There will be a series of tutorials before the symposium. These tutorials will be held from May 30 to June 2. Location: Universidad Nacional (Schedule).
If you’re attending the tutorials, please fill out this registration form.
Model Theory: Recent developments in model theoryBy Hans Adler (Vienna University)
I will give an introduction to the ‘pure’ side of model theory of first order logic, which in some sense asks why some fields of mathematics are easier or more beautiful than others. (Shelah’s structure/nonstructure dichotomies.) Started with Michael Morley’s famous categoricity theorem and to a large extent developed singlehandedly by Saharon Shelah, the focus of the field has become ever more general, moving on from uncountably categorical theories via stable theories to simple and dependent theories. A hot topic of fundamental research at the moment is the huge class of theories without the tree property of the second kind.
Set Theory: Determinacy and inner model theoryBy Andrés Eduardo Caicedo (Boise State University)
Since the invention of forcing, we know of many statements that are independent of the usual axioms of set theory, and even more that we know are consistent with the axioms (but we do not yet know whether they are
actually provable).These proofs of consistency typically make use of large cardinal assumptions. Inner model theory is the most powerful technique we have developed to analyze the structure of large cardinals. It also allows us to show that the use of large cardinals is in many cases indispensable. For years, the main tool in the development of this area was fine structure theory.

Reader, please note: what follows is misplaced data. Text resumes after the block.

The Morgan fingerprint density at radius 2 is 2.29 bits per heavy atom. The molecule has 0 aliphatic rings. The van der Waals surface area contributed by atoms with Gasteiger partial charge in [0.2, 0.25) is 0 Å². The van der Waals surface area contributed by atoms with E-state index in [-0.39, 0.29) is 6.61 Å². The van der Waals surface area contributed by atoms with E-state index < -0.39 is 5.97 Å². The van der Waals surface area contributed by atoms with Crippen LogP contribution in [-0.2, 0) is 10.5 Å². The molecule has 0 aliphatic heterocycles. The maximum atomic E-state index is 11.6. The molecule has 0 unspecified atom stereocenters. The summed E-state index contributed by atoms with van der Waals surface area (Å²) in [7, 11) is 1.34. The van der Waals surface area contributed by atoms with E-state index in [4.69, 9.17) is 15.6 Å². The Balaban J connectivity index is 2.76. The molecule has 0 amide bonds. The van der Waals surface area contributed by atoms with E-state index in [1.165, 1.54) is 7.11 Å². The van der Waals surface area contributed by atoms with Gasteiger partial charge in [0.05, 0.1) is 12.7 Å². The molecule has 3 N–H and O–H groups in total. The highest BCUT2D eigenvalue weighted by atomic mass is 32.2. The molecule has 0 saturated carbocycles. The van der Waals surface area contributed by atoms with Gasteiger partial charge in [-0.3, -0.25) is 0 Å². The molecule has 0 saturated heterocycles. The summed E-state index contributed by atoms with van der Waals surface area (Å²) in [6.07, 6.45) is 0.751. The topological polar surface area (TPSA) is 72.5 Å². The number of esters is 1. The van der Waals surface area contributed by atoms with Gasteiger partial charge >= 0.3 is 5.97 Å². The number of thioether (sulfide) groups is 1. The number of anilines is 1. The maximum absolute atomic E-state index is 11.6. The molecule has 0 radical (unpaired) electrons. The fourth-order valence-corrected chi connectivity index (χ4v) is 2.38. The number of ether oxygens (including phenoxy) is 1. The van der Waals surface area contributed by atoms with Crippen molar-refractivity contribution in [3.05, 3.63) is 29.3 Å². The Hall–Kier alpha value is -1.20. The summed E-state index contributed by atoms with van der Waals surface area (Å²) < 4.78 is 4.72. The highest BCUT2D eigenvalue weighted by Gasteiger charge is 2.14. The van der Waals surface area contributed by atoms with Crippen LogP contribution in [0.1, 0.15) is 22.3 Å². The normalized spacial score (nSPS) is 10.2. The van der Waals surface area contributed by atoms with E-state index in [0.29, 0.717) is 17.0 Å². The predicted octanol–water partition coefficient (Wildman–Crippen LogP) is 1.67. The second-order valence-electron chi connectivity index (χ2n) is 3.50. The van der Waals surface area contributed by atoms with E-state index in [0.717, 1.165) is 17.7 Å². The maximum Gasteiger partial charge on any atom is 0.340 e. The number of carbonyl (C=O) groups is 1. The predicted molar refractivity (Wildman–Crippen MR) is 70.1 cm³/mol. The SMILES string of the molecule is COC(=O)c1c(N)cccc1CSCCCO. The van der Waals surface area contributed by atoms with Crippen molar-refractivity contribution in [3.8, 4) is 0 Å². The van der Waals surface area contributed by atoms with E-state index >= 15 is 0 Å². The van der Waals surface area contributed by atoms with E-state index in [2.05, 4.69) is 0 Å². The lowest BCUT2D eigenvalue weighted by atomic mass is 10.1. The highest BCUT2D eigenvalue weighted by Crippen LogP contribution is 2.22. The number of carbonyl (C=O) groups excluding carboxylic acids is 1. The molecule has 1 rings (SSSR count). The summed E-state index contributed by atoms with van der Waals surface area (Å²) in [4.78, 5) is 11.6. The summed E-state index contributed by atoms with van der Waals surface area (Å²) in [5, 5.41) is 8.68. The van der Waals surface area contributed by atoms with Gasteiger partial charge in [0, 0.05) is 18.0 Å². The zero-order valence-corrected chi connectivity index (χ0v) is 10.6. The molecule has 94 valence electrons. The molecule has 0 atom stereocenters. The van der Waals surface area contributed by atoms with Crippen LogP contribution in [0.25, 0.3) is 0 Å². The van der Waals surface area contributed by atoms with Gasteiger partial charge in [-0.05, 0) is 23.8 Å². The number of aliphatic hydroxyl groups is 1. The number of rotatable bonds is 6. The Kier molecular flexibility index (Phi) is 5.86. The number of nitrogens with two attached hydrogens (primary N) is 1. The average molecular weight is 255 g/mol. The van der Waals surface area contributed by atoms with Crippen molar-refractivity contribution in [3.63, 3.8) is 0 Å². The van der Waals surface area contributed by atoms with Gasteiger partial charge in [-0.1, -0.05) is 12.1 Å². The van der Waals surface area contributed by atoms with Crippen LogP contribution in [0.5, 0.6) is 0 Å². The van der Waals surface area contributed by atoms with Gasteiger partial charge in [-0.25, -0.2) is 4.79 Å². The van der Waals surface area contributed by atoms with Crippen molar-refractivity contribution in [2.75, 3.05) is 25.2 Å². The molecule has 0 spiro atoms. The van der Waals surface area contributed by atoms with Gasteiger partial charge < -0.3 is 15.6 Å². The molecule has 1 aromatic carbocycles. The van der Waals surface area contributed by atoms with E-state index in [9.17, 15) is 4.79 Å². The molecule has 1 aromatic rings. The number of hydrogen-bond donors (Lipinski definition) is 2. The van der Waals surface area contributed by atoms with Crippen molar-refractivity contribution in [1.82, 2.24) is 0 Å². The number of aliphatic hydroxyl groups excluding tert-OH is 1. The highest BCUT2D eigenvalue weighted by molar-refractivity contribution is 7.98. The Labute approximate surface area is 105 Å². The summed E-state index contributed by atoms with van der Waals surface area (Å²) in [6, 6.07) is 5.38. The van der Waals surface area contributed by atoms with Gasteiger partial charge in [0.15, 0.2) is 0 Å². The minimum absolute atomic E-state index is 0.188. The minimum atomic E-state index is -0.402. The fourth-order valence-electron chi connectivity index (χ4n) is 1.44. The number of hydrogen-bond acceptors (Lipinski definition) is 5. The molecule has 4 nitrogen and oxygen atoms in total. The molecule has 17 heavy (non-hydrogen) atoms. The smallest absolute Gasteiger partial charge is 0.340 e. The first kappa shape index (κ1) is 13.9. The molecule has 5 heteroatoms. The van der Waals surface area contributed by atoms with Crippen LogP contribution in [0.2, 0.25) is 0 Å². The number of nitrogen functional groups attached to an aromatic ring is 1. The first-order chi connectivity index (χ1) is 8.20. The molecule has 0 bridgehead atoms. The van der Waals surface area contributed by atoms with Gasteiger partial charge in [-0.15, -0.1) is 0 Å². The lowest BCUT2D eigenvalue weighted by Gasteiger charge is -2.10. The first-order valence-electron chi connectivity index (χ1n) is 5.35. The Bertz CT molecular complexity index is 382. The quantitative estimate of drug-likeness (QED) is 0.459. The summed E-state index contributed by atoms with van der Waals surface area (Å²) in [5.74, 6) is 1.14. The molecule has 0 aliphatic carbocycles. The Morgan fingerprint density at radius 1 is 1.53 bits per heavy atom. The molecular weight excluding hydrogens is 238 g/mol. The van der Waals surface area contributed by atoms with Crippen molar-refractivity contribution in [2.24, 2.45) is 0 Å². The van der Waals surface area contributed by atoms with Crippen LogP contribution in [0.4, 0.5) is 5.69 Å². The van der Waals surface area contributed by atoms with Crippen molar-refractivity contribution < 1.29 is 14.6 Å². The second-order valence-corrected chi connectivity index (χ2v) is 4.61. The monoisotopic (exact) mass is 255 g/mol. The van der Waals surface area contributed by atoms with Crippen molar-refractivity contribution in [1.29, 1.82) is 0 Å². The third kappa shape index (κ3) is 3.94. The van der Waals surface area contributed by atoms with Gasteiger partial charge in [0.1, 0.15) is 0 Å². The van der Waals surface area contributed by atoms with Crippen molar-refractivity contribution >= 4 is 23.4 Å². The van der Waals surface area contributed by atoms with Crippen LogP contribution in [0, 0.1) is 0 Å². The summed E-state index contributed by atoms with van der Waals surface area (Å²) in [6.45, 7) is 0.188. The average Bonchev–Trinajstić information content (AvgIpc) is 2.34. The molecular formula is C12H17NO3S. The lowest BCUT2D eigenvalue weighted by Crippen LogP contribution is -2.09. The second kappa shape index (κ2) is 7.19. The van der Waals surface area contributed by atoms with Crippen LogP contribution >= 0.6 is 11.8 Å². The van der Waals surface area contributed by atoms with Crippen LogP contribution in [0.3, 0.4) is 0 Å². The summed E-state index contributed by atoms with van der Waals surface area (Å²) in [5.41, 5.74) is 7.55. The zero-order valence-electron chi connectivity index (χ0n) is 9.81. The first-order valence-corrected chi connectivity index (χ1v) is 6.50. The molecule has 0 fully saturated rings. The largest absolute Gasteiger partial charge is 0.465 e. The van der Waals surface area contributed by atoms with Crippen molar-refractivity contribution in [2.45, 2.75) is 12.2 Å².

Determinacy (in suitable inner models) is a consequence of large cardinals, and recent work has revealed deep interconnections between determinacy assumptions and the existence of inner models with large
cardinals, thus showing that descriptive set theory is also a key tool.The development of these connections started in earnest with Woodin’s core model induction technique, and has led to what we now call Descriptive inner model theory.
The goal of the minicourse is to give a rough overview of these developments.
Algebraic Logic: Algebraic Proof TheoryBy Nikolaos Galatos (University of Denver)
Proof Theory, initiated by Gentzen’s seminal work on sequent calculi in the 1930′s, aims at analyzing the structure of proofs. The key result is the cutelimination theorem, which results in analytic systems (namely, no statement, like a lemma, or connective that is foreign to a theorem needs to be introduced in its proof). Analytic systems enjoy nice properties, often including decidability. Gentzen’s prooftheoretic methods also extend to (nonclassical) substructural logics, including intuitionistic, linear and relevance, to name a few. These logical systems have applications in computer science (lambda calculus and type theory), philosophy and linguistics and although their propositional fragments are not as expressive as firstorder classical logic they are decidable.
On a different theme, traditional algebraic logic, introduced mainly by Tarski, aims at using methods of (universal) algebra to study logic, for example via the study of cylindric algebras. The (universal) algebraic approach has proved useful in the study of substructural logic via the study of residuated lattices, algebraic structures that were originally defined in the context of the lattice of ideals of rings.
However, only recently have algebraic methods been used to study the prooftheoretic aspects of these logics. Algebraic proof theory aims at bringing the two areas of Proof Theory and Algebraic Logic together. It provides general and modular proofs of cutelimination theorems and serves at systematizing and extending traditional proof theory by algebraic and relationaltheoretic means.